By Rick Vaicius

One of the greatest benefits of running Flyway is getting to meet so many great filmmakers, bringing them into our little community, building this awesome collegial atmosphere and then turning them loose with one another. The conversations are outstanding and I love hearing filmmakers exchanging ideas or developing plans to collaborate on future projects…

‘cuz Flyway rolls like that.

My biggest regret of the 2010 festival was the scheduling of the screening of Triumph67 on late Sunday afternoon– Sunday being the day most of the filmmakers in attendance depart, depriving Director Dan Tanz and Cinematographer Jeremy Wilker of much of  that peer feedback. I’m sure it would have been interesting to hear… or in my case eavesdrop on.

Triumph67 Cinematographer Jeremy Wilker and Flyway founder Rick Vaicius

T67 Cinematographer Jeremy Wilker and Flyway's Rick Vaicius during opening night

For me, Triumph67 is “one of those films.” It has stayed with me, inspired me, and fed me intellectually. It’s refreshing to see a story involving Palestinian-Americans that doesn’t involve rock-throwing or Kalashnikov-wielding.  This is a “real” story– a slice of the Palestinian-American experience and a search for identity in the Midwestern United States.

Triumph67 should find its ideal audience in the arthouse and film festival world where its deliberately languid pace and its subtle and nuanced story can be fully appreciated.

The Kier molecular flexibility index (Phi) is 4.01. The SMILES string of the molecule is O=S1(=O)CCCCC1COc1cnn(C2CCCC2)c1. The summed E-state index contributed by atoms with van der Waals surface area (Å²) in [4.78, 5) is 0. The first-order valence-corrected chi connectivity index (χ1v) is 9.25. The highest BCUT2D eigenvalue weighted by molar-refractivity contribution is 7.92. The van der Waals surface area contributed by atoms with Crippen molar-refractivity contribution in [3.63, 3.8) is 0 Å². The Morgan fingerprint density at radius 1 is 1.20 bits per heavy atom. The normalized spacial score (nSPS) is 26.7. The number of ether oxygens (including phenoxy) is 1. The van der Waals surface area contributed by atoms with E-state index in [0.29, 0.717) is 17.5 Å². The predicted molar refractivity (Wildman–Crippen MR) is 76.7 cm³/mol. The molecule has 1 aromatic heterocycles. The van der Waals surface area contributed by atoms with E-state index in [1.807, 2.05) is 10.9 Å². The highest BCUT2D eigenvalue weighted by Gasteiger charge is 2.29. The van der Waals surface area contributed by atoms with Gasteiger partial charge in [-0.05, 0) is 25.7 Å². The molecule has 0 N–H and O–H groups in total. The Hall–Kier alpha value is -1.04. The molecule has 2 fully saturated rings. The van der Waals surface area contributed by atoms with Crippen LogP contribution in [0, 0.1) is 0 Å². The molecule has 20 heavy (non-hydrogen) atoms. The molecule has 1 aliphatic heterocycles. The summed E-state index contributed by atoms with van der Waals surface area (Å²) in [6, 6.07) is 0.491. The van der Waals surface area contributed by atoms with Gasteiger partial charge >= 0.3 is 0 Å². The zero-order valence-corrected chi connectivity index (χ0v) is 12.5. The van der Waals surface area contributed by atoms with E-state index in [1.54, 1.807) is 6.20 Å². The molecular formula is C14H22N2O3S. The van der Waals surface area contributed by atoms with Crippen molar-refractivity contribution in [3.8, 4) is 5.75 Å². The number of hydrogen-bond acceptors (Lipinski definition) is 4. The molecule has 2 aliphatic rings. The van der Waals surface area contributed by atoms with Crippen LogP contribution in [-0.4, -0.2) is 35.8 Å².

Mohannad Ghawanmeh’s performance suits Triumph67 like the well-worn leather jacket he dons or the vintage motorcycle from which the film’s title springs. His voice and onscreen demeanor draw you ever further into Heidi Haaland’s story until you almost feel a part of it.

Haaland’s script, Dan Tanz’s direction and Jeremy Wilker’s cinematography, in combination, are a deft homage to the great Japanese master, Ozu, whose distinctive technical style and allusive onscreen treatment of defining events might seem forced in less skilled and loving hands. They work in Triumph67 as Ghawanmeh’s character must face his past as he looks for his own identity.



A special thanks to Jeremy and Dan for allowing Flyway to screen Triumph67 as a work in progress during our 2010 Festival. We at Flyway look forward to more from you both in the future.

Triumph67 has its world premier at the Minneapolis-St Paul International Film Festival. St. Anthony Main: Friday, April 15, 7:00 p.m.